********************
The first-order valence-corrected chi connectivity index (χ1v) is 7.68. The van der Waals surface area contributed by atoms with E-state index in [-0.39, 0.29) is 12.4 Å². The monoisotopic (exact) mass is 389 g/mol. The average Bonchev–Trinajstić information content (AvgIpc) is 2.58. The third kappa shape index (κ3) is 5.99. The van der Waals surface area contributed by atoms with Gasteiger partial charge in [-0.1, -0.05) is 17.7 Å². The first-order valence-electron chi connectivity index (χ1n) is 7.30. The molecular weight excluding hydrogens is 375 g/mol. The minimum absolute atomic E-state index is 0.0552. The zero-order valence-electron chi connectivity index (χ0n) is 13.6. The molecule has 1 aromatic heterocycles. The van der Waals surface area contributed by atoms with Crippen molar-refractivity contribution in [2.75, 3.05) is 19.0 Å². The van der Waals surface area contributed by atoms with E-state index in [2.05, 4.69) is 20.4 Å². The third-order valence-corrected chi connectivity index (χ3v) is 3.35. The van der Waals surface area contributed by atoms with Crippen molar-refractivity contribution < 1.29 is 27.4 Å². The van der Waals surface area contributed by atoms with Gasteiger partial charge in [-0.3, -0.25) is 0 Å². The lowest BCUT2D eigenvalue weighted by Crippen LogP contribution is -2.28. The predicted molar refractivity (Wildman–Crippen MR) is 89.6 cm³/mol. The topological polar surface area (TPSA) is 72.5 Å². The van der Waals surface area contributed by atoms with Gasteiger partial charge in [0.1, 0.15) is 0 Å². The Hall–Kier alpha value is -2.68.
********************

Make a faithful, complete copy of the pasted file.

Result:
The first-order valence-corrected chi connectivity index (χ1v) is 7.68. The van der Waals surface area contributed by atoms with E-state index in [-0.39, 0.29) is 12.4 Å². The monoisotopic (exact) mass is 389 g/mol. The average Bonchev–Trinajstić information content (AvgIpc) is 2.58. The third kappa shape index (κ3) is 5.99. The van der Waals surface area contributed by atoms with Gasteiger partial charge in [-0.1, -0.05) is 17.7 Å². The first-order valence-electron chi connectivity index (χ1n) is 7.30. The molecular weight excluding hydrogens is 375 g/mol. The minimum absolute atomic E-state index is 0.0552. The zero-order valence-electron chi connectivity index (χ0n) is 13.6. The molecule has 1 aromatic heterocycles. The van der Waals surface area contributed by atoms with Crippen molar-refractivity contribution in [2.75, 3.05) is 19.0 Å². The van der Waals surface area contributed by atoms with E-state index in [2.05, 4.69) is 20.4 Å². The third-order valence-corrected chi connectivity index (χ3v) is 3.35. The van der Waals surface area contributed by atoms with Crippen molar-refractivity contribution < 1.29 is 27.4 Å². The van der Waals surface area contributed by atoms with Gasteiger partial charge in [-0.3, -0.25) is 0 Å². The lowest BCUT2D eigenvalue weighted by Crippen LogP contribution is -2.28. The predicted molar refractivity (Wildman–Crippen MR) is 89.6 cm³/mol. The topological polar surface area (TPSA) is 72.5 Å². The van der Waals surface area contributed by atoms with Gasteiger partial charge in [0.1, 0.15) is 0 Å². The Hall–Kier alpha value is -2.68.